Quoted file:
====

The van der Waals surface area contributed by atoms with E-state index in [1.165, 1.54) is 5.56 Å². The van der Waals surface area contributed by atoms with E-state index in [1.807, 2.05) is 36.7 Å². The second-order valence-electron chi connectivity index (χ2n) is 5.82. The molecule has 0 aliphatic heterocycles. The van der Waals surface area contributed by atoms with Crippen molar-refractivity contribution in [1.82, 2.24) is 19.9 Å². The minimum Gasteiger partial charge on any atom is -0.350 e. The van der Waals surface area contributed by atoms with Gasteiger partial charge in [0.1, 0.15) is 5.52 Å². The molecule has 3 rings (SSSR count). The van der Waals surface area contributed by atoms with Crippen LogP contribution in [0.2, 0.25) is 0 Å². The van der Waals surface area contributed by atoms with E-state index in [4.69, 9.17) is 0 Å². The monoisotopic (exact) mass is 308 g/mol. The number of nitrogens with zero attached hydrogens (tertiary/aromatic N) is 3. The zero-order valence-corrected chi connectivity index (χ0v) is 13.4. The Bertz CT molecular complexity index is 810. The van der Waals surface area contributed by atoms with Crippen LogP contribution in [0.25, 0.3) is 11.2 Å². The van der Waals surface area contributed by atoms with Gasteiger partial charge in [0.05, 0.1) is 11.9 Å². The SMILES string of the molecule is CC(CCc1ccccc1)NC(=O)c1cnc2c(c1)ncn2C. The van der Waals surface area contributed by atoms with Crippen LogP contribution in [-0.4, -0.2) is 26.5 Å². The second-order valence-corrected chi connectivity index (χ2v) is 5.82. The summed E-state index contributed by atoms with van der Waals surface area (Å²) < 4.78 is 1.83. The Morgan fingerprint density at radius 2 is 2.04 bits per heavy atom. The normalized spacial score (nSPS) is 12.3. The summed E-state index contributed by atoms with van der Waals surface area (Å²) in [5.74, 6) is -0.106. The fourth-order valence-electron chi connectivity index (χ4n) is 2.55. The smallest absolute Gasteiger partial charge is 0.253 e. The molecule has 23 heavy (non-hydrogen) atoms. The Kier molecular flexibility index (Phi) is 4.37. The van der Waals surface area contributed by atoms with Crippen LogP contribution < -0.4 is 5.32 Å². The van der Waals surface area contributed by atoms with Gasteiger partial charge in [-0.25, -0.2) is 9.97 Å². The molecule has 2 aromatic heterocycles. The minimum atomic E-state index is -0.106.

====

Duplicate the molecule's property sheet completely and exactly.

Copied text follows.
The van der Waals surface area contributed by atoms with E-state index in [1.165, 1.54) is 5.56 Å². The van der Waals surface area contributed by atoms with E-state index in [1.807, 2.05) is 36.7 Å². The second-order valence-electron chi connectivity index (χ2n) is 5.82. The molecule has 0 aliphatic heterocycles. The van der Waals surface area contributed by atoms with Crippen molar-refractivity contribution in [1.82, 2.24) is 19.9 Å². The minimum Gasteiger partial charge on any atom is -0.350 e. The van der Waals surface area contributed by atoms with Gasteiger partial charge in [0.1, 0.15) is 5.52 Å². The molecule has 3 rings (SSSR count). The van der Waals surface area contributed by atoms with Crippen LogP contribution in [0.2, 0.25) is 0 Å². The van der Waals surface area contributed by atoms with E-state index in [4.69, 9.17) is 0 Å². The monoisotopic (exact) mass is 308 g/mol. The number of nitrogens with zero attached hydrogens (tertiary/aromatic N) is 3. The zero-order valence-corrected chi connectivity index (χ0v) is 13.4. The Bertz CT molecular complexity index is 810. The van der Waals surface area contributed by atoms with Crippen LogP contribution in [0.25, 0.3) is 11.2 Å². The van der Waals surface area contributed by atoms with Gasteiger partial charge in [0.05, 0.1) is 11.9 Å². The SMILES string of the molecule is CC(CCc1ccccc1)NC(=O)c1cnc2c(c1)ncn2C. The van der Waals surface area contributed by atoms with Crippen LogP contribution in [-0.4, -0.2) is 26.5 Å². The second-order valence-corrected chi connectivity index (χ2v) is 5.82. The summed E-state index contributed by atoms with van der Waals surface area (Å²) < 4.78 is 1.83. The Morgan fingerprint density at radius 2 is 2.04 bits per heavy atom. The normalized spacial score (nSPS) is 12.3. The summed E-state index contributed by atoms with van der Waals surface area (Å²) in [5.74, 6) is -0.106. The fourth-order valence-electron chi connectivity index (χ4n) is 2.55. The smallest absolute Gasteiger partial charge is 0.253 e. The molecule has 23 heavy (non-hydrogen) atoms. The Kier molecular flexibility index (Phi) is 4.37. The van der Waals surface area contributed by atoms with Crippen LogP contribution < -0.4 is 5.32 Å². The van der Waals surface area contributed by atoms with Gasteiger partial charge in [-0.25, -0.2) is 9.97 Å². The molecule has 2 aromatic heterocycles. The minimum atomic E-state index is -0.106.